Movie Amnesia vs. Real Amnesia
Hollywood rarely portrays amnesia accurately

December 28, 2004

The film industry has always been fascinated with the brain. Although amnesia is a theme often used in movies, Hollywood rarely portrays memory problems accurately. That's the opinion of neuropsychologist Sallie Baxendale of the National Hospital for Neurology and Neurosurgery (London, England).

Dr. Baxendale points out that in real life, people with amnesia may have trouble learning and remembering new information, but they usually have normal intelligence and attention spans. Also, their personality is usually not changed. The most common causes of real amnesia are brain surgery, brain infection, stroke and head trauma. In Dr. Baxendale's review of 60 movies released between 1915 and 2004, a dramatic car accident or assault is usually the cause of amnesia. After such an accident or assault, victims in movies often lose their personality and identity. For example, in the film Overboard (1987), Goldie Hawn's character falls from a boat, suffers amnesia, and goes from a rich, spoiled woman to a loving, caring mother. These personality changes are unrealistic.

Traumatic events often cause movie characters to suffer from amnesia. Surviving a shipwreck, seeing a violent assault or living through a war can cause movie amnesia. Movie assassins, such as Jason Bourne in The Bourne Identity (2002), appear particularly susceptible to amnesia.

People with amnesia do have significant problems learning new information and may have difficulties with everyday tasks. Dr. Baxendale reports that the movies Memento (2000) and Finding Nemo (2003) do a good job portraying a realistic view of amnesia. In Memento, the lead character cannot form new memories (anterograde amnesia), but retains his old memories and personality. Dori, the little fish in Finding Nemo, displays many true symptoms of amnesia such as the inability to remember new information, names and places.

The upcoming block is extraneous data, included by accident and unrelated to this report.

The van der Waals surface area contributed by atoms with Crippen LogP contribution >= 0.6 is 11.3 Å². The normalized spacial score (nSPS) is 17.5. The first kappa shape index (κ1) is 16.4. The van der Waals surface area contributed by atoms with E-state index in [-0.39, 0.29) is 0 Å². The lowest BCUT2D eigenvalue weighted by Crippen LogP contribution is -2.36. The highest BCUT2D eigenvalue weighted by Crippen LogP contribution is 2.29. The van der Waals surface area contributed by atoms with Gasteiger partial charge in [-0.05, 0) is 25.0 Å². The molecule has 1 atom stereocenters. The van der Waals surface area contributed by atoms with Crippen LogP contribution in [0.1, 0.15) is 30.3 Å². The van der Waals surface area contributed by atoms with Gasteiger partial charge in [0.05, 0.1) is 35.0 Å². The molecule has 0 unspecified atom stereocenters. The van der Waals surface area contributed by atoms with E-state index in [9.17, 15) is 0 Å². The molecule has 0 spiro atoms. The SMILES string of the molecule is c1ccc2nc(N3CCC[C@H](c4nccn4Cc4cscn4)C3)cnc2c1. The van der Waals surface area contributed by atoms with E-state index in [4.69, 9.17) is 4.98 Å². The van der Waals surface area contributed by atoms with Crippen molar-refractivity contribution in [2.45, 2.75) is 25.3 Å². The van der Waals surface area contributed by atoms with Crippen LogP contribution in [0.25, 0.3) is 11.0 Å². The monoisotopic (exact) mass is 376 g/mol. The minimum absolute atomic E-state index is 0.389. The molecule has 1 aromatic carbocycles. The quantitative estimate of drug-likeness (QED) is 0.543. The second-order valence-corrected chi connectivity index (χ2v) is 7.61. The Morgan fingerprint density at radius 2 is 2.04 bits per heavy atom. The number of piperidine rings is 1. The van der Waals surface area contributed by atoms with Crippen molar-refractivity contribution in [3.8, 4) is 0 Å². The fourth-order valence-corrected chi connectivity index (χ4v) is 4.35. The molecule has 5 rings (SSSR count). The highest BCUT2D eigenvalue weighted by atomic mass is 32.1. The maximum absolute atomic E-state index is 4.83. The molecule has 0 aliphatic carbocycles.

Unfortunately, Hollywood presents situations that have little or no scientific or medical basis. For example, a common cure for amnesia is a hit to the head. Dr. Baxendale calls this method of recovery from amnesia the "two is better than one" approach. It is highly unlikely that a severe blow to the head will produce a miraculous, often immediate, recovery from amnesia. Other Hollywood treatments for amnesia include seeing a familiar object from the past, neurosurgery and hypnosis.

Filmmakers are free to make movies any way they choose. However, it is important that movie viewers are able to separate fact from fiction.

Reference and further information:

  1. Baxendale, S., Memories aren't made of this: amnesia at the movies, British Medical Journal, 329:1480-1483, 2004.
  2. Neuroscience at the Movies - from Neuroscience for Kids

Recent movies with amnesia themes:

  • Eternal Sunshine of the Spotless Mind, 2004
  • 50 First Dates, 2004
  • Paycheck, 2003
  • Finding Nemo, 2003
  • The Bourne Identity, 2002
  • The Majestic, 2001
  • Memento, 2000

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